Here's what I feel doula certification has NOT done for me:
It did not make me a better doula. The parts that made me a better doula (and continue to make me a better doula) were the training, the reading, and attending births. Continuing all of that after receiving my certification makes me a better doula. I become a better doula after every birth I attend, every book I read, and every workshop I attend. I become a better doula by gleaning all the information I can from other doulas. I become a better doula when I pay it forward and teach workshops. I feel like I am a better doula after adding to my skill set and becoming a Birth Boot Camp Instructor. The certification itself did not do those things for me. The work I put into obtaining my certification did those things for me. Some people don't need all of that to motivate themselves to pursue initial training and education and then continue it for as long as they are a doula, but I do.
It did not bring me more business. I suppose it was naive to think that I would all of a sudden have more business because my name and information were now on the DONA website. I have yet to receive a client from the DONA website. I have received inquiries from people who are thinking about becoming doulas, hence this inspiration for this post, but not from women who are seeking a doula for their upcoming births. Most of my business comes from word of mouth. Some comes from doula match, my website, and from Facebook.
It did not prepare me as much as I thought it would. Maybe I was expecting too much from my training. I feel like I was thrown into the ocean with the instruction, "Now, swim!" I've had a few life preservers thrown my way in the form of a few amazing doula friends who are always there for me. I've had some pieces of driftwood float past me, in the form of additional trainings and workshops, that I have been able to use to build a sizable and comfortable raft. The glue and rope that holds it all together is all the reading and studying I do. Every book I read makes my raft just that much stronger. Sometimes the wind and rain beat against me, and the waters are choppy. Other times, the waters are as smooth as glass. However, my raft is strong, and my life preservers are still waiting there should I ever need them.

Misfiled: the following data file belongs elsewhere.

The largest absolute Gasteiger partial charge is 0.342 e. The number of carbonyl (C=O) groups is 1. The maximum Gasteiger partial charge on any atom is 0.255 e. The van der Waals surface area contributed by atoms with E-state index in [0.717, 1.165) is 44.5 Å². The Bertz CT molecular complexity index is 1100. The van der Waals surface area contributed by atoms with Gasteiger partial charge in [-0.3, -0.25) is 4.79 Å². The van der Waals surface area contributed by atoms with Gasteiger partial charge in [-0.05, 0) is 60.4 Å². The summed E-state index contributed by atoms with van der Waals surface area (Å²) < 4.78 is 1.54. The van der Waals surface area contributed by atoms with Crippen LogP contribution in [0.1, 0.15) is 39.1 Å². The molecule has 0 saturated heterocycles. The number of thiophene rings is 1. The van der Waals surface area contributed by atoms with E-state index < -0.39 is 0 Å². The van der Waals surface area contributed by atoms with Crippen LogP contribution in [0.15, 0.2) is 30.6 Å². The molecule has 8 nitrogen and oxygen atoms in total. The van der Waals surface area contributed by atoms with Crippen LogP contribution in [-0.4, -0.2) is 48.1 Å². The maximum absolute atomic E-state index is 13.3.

Do I think everyone should get certified?
Not really. I don't mind what other people do, except in a few cases.
It bugs me when someone who has no training whatsoever starts calling themselves a doula, behaves in ways that trained doulas would never behave, and makes us all look bad. In other words, trained professional doulas follow what is called a Scope of Practice. There are certain guidelines for doula work. There are certain things we should and should not do, things that are outside of our range of expertise. Do you know what these things are? If not, you should probably take a training.
Other than that, I am not bothered by someone's method of training, or whether or not they are certified, as long as they are trained in some way and conduct themselves professionally.
How does one receive training as a doula?
There are several options available for anyone wanting to receive training as a doula.
Live training: Usually these are held over the course of 2-3 days, and participants learn birth support skills in a hands-on environment. Organizations such as DONA International require attendance at a live training taught by an approved doula trainer in order to complete certification.
Online/distance training: Some programs do not require a live workshop and provide all of their training via distance or online learning.
Apprenticeship: This type of training allows participants to learn from a more experienced doula, and the requirements and length of training vary. Depending on the skills and experience of the mentor, I feel like an apprenticeship has the potential to be one of the most thorough trainings available. Combined with all of the book work required of other types of programs, this would make for a very comprehensive training. It doesn't matter how long I do this, I will never get so big for my britches that I won't feel like I would benefit from spending lots of time learning from a more experienced doula.
To summarize, I feel like whether or not a doula should become certified depends on his or her learning style and previous experience. There is not a one-size-fits-all doula, just as there is not a one-size-fits-all way for becoming a doula. For me, however, certification works.